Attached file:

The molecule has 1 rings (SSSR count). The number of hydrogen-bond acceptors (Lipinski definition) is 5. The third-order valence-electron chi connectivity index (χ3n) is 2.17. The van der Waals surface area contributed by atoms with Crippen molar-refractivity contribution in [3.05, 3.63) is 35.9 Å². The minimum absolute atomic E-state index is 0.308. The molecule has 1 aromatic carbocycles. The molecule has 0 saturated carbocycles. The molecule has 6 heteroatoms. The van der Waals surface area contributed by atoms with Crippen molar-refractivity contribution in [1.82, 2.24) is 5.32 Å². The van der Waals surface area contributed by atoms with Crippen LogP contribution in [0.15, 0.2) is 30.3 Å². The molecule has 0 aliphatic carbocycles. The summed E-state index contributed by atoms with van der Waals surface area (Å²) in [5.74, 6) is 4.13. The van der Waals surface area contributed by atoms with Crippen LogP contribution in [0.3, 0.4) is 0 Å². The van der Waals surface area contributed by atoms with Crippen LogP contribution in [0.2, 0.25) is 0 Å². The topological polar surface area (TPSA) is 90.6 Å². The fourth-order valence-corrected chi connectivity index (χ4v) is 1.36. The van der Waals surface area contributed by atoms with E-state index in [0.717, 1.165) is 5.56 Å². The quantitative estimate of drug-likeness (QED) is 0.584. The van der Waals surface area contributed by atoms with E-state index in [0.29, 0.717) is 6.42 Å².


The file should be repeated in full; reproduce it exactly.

The molecule has 1 rings (SSSR count). The number of hydrogen-bond acceptors (Lipinski definition) is 5. The third-order valence-electron chi connectivity index (χ3n) is 2.17. The van der Waals surface area contributed by atoms with Crippen molar-refractivity contribution in [3.05, 3.63) is 35.9 Å². The minimum absolute atomic E-state index is 0.308. The molecule has 1 aromatic carbocycles. The molecule has 0 saturated carbocycles. The molecule has 6 heteroatoms. The van der Waals surface area contributed by atoms with Crippen molar-refractivity contribution in [1.82, 2.24) is 5.32 Å². The van der Waals surface area contributed by atoms with Crippen LogP contribution in [0.15, 0.2) is 30.3 Å². The molecule has 0 aliphatic carbocycles. The summed E-state index contributed by atoms with van der Waals surface area (Å²) in [5.74, 6) is 4.13. The van der Waals surface area contributed by atoms with Crippen LogP contribution in [0.3, 0.4) is 0 Å². The van der Waals surface area contributed by atoms with Crippen LogP contribution in [0.2, 0.25) is 0 Å². The topological polar surface area (TPSA) is 90.6 Å². The fourth-order valence-corrected chi connectivity index (χ4v) is 1.36. The van der Waals surface area contributed by atoms with E-state index in [0.717, 1.165) is 5.56 Å². The quantitative estimate of drug-likeness (QED) is 0.584. The van der Waals surface area contributed by atoms with E-state index in [0.29, 0.717) is 6.42 Å².